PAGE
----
Molecular sensors that form the so-called inflammasome help activate inflammatory responses to pathogens. A new study suggested that CARD8 is a highly evolved sensor that can detect a variety of viruses and is critical to the human immune system's capacity to identify and respond to coronavirus infection.
The findings of the study were published in the open-access journal PLOS Biology by Matthew D. Daugherty at the University of California, United States and colleagues.
The human body must first recognise a pathogen in order to trigger an immunological response. These detecting techniques, however, remain unclear. Researchers employed human cell lines in a series of studies to explore how CARD8 responds to different viruses in order to understand how it developed to recognise viral infections. They also looked at CARD8 genetic variation in mammals and humans.
CARD8 is essential for an immune response to coronavirus infection and can identify viral enzymes from at least three distinct virus families, including Coronaviridae, according to the researchers. CARD8 has evolved significantly across diverse mammalian species and varies amongst human individuals.
However, further research is needed to understand how reservoir species of viral diseases may respond to viral infections. Bats, for example, are a coronavirus reservoir but lack CARD8 sensors or have a form of CARD8 that does not respond to coronavirus enzymes.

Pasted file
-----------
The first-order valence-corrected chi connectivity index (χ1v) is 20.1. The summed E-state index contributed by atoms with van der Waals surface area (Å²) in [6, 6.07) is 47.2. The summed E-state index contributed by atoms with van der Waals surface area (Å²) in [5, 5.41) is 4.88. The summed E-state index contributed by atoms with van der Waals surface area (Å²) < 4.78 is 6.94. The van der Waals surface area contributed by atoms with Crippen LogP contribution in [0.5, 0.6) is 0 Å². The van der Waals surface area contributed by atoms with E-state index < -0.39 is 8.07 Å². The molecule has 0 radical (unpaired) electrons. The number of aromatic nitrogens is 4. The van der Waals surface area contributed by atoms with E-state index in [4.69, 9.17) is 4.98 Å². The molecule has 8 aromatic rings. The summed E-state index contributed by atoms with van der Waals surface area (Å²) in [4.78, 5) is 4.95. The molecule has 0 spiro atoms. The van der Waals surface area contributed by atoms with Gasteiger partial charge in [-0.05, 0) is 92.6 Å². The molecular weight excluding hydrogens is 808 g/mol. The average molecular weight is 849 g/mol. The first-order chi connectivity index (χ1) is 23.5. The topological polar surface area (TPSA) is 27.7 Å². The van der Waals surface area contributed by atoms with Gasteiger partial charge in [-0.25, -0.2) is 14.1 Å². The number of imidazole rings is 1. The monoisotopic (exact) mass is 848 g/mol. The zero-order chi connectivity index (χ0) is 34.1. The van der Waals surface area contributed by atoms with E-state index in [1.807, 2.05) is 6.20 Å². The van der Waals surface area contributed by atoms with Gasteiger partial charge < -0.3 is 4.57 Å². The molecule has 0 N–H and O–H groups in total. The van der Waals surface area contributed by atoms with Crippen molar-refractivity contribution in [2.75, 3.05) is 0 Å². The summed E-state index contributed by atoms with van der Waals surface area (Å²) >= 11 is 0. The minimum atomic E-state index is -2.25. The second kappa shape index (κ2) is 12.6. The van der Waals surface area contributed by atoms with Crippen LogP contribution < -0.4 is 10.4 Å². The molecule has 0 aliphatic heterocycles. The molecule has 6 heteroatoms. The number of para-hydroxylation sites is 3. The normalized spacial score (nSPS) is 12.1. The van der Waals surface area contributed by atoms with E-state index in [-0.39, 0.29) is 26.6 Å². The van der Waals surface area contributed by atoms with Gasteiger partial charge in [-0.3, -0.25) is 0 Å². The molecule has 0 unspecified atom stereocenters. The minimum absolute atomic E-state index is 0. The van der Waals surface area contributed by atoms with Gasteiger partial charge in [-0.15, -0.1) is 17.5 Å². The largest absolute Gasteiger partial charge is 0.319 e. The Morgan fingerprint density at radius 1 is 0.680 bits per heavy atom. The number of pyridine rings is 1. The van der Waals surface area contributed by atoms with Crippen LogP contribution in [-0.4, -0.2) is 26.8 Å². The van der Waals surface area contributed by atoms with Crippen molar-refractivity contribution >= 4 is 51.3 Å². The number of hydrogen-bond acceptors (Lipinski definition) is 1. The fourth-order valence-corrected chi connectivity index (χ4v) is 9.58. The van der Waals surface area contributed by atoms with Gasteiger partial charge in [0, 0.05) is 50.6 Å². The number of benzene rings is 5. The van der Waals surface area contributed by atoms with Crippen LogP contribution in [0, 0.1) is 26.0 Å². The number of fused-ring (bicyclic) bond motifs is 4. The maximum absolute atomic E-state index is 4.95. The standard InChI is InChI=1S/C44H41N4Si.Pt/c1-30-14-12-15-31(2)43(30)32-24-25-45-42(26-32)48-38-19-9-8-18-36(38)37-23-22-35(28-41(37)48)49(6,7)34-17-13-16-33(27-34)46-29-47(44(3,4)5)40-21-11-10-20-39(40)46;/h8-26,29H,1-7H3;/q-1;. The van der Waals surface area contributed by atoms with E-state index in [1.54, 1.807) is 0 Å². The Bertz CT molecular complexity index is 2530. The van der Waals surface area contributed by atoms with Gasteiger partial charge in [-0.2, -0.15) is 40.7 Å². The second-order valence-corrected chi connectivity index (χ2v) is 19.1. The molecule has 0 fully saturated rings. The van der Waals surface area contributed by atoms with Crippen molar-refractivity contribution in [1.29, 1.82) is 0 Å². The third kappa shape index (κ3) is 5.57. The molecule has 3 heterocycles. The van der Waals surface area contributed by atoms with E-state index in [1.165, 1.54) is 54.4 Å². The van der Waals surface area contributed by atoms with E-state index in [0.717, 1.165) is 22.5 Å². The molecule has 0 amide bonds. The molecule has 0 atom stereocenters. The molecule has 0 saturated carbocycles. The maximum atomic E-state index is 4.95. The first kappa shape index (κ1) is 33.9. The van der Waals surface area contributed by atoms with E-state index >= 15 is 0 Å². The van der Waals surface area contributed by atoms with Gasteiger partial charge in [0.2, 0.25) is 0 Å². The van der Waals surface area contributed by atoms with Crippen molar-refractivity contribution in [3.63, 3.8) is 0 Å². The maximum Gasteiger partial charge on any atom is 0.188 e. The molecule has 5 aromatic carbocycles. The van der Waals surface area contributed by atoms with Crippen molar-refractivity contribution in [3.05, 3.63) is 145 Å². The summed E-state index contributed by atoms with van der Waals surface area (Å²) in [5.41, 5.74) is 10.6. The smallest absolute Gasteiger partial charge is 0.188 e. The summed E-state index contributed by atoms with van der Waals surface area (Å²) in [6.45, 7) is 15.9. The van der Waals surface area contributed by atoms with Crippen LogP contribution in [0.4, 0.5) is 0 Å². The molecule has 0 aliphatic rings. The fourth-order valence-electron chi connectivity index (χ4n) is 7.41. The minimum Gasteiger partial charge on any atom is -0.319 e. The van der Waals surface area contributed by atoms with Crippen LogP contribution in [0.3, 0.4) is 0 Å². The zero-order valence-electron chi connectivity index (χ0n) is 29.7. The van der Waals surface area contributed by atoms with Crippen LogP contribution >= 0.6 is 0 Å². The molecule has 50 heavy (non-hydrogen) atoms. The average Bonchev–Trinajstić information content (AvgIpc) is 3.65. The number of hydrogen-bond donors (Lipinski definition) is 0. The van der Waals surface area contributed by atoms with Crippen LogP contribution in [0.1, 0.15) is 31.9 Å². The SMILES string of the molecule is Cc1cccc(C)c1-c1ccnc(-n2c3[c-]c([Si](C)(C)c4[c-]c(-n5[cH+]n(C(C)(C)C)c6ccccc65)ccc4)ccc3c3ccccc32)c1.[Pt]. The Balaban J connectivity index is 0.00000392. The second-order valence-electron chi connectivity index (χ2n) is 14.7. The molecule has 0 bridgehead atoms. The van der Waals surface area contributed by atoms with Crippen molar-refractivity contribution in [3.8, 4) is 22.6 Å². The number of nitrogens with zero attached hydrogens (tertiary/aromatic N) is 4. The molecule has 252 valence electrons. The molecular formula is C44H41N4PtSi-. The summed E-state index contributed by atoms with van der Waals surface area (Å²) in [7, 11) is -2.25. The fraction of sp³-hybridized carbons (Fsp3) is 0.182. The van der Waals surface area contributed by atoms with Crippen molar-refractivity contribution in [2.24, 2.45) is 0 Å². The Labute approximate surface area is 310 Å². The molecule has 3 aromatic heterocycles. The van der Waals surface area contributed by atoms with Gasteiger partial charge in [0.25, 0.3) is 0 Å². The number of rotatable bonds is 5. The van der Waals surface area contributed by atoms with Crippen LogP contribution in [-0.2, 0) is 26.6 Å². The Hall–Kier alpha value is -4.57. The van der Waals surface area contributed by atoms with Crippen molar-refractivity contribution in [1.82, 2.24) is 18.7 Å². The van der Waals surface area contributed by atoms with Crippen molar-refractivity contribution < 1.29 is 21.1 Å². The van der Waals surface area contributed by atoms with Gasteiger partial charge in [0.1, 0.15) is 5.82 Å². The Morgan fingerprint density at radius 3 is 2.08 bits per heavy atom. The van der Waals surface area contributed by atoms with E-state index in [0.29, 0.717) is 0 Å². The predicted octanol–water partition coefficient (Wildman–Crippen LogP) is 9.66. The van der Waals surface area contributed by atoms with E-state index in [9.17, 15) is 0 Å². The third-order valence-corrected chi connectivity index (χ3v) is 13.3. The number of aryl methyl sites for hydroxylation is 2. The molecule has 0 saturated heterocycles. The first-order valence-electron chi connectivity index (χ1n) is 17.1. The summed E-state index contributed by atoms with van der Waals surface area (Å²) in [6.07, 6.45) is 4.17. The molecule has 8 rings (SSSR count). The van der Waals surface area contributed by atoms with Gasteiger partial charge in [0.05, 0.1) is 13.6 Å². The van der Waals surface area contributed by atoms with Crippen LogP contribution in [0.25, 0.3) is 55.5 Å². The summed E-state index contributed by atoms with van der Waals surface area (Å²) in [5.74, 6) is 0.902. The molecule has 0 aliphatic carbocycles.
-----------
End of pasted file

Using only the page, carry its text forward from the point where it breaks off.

According to the authors, "Our findings establish CARD8 as a rapidly evolving, polymorphic, innate immune sensor of positive-sense RNA viruses. We demonstrate that CARD8 has the capacity to detect viral proteases from at least three viral families that include important human pathogens: Coronaviridae, Picornaviridae, and Retroviridae. Our evolutionary and functional studies further indicate that CARD8 sequence variation between species and within humans has a profound impact on the ability to sense viral proteases."
Daugherty added, "This is a fascinating way that the human immune system has evolved to detect and respond to infection by coronaviruses, including SARS-CoV-2. Even more interesting, a genetic difference in some humans makes them less able to sense and respond to coronavirus infections, but gives them increased ability to respond to infections by other viruses, including human rhinovirus (i.e., the 'common cold' virus)." (ANI)